What Happened to Enoch, Elijah and Jonah?

by David Tavender

Elijah and Whirlwind

Over the years that Spiritual Blessings has been in publication, we have printed several articles on what happens after death. Most, if not all, of these articles will have expressed the view that a believer does not go directly to Heaven after dying, but lies unconscious and in need of resurrection which will take place at a future time of God’s choosing. We do not intend to plead for acceptance of this approach in this edition, so, for an overview of “life and death” issues, we refer you to another article on this website, titled “The Soul and What Happens To It at Death“.

Elijah and Enoch

In light of our stand point regarding the believer’s need for resurrection, one of our readers asks, “Why was Elijah taken straight up to heaven, and also Enoch?”

Let’s begin by looking at two relevant verses of Scripture:

  • “…and Elijah went up by a whirlwind into heaven” (1 Kings 2:11)  
  • “…and Enoch walked with God, and he was not, for God took him” (Genesis 5:24)

Have you ever considered the possibility that neither Elijah nor Enoch was actually taken up to what we call “Heaven” to live an eternal life of bliss with God?

In brief, it is my belief that both of these men were moved from one place on earth to another place on earth. Consider how the apostle Philip was taken away by the Spirit from the Gaza road, to be later found perhaps 30kms (20 miles) away at Azotus (Acts 8:39,40). Philip didn’t walk there, and he certainly didn’t die first and then appear in some post-life form. God simply moved him from one place to another place, and Philip continued living as a mortal does, until at some later point he died. I think this can help us to see what may have taken place in the lives of both Enoch and Elijah. Let’s look at each one in turn.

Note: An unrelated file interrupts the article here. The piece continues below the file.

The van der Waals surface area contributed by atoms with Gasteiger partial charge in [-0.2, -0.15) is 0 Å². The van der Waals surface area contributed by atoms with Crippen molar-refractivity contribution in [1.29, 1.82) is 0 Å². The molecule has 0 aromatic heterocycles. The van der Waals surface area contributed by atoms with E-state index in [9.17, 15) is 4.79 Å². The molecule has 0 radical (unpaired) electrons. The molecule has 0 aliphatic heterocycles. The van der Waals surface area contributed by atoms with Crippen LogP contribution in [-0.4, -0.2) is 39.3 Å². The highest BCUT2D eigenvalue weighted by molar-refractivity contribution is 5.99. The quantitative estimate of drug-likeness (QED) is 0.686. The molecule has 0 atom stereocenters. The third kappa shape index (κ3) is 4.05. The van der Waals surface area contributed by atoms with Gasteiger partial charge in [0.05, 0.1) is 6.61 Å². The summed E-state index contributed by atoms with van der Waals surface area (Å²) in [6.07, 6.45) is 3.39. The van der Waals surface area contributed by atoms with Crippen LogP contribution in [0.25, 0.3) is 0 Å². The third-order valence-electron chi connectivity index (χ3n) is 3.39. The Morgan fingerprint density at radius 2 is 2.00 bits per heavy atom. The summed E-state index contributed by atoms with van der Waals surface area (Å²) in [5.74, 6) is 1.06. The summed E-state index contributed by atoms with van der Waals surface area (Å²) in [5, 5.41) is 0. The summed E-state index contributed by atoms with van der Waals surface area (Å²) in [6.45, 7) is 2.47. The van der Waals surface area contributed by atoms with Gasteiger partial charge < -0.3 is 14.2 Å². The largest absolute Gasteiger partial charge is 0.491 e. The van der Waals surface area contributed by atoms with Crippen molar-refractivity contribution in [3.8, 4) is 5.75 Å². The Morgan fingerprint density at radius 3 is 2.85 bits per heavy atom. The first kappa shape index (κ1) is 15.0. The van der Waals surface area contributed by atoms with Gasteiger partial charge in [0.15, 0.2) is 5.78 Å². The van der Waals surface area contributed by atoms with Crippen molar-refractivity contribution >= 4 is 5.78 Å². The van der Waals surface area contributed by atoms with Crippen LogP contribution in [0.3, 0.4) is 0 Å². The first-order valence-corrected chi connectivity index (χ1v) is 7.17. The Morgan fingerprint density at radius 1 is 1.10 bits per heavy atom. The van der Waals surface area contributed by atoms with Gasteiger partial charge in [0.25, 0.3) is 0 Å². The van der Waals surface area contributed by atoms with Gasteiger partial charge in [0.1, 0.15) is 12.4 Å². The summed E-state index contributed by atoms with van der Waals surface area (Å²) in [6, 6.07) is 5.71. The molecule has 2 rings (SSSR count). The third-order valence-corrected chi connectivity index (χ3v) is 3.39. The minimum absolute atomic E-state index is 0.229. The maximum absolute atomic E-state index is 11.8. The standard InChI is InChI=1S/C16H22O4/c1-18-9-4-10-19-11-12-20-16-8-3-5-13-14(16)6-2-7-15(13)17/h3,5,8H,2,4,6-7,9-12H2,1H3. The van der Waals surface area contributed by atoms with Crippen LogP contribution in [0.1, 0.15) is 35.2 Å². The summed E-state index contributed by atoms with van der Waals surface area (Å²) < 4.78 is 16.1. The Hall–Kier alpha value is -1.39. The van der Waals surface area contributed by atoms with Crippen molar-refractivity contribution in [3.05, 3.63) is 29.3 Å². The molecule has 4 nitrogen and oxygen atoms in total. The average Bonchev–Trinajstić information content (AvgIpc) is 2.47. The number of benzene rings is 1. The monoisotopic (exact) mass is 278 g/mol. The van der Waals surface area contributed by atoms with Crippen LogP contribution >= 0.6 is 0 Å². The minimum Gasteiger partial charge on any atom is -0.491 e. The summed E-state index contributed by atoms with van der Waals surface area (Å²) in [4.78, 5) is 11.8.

Elijah

Doesn’t the text say Elijah was taken up “into heaven” ? Yes, that’s exactly what the English says. But the Hebrew word from which it is translated – shamayim – is used interchangeably to mean “the abode of God” (“God in heaven” – 2 Chronicles 20:6) and sometimes to mean “sky”, as in where the birds fly and the clouds are (“…fowl that may fly above the earth in the open firmament of heaven” – Genesis 1:20). It is occasionally unclear as to which meaning should be applied. Here, I am suggesting that Elijah was taken up into the sky by the whirlwind and placed back down on the earth elsewhere, for it is more consistent with the overall testimony of Scripture regarding life and death.

Furthermore, it is well worth noting that neither Elijah nor Enoch was said to have been living with God in Heaven after they were taken away – and you will not find it said of any other human either. For example, in Acts 2, Peter refers to:

“the patriarch David, that he is both dead and buried, and his sepulchre is with us unto this day…For David is not ascended into the heavens…” (Acts 2:29,34)

David is not looking down at us from Heaven, and neither are Elijah or Enoch in my opinion.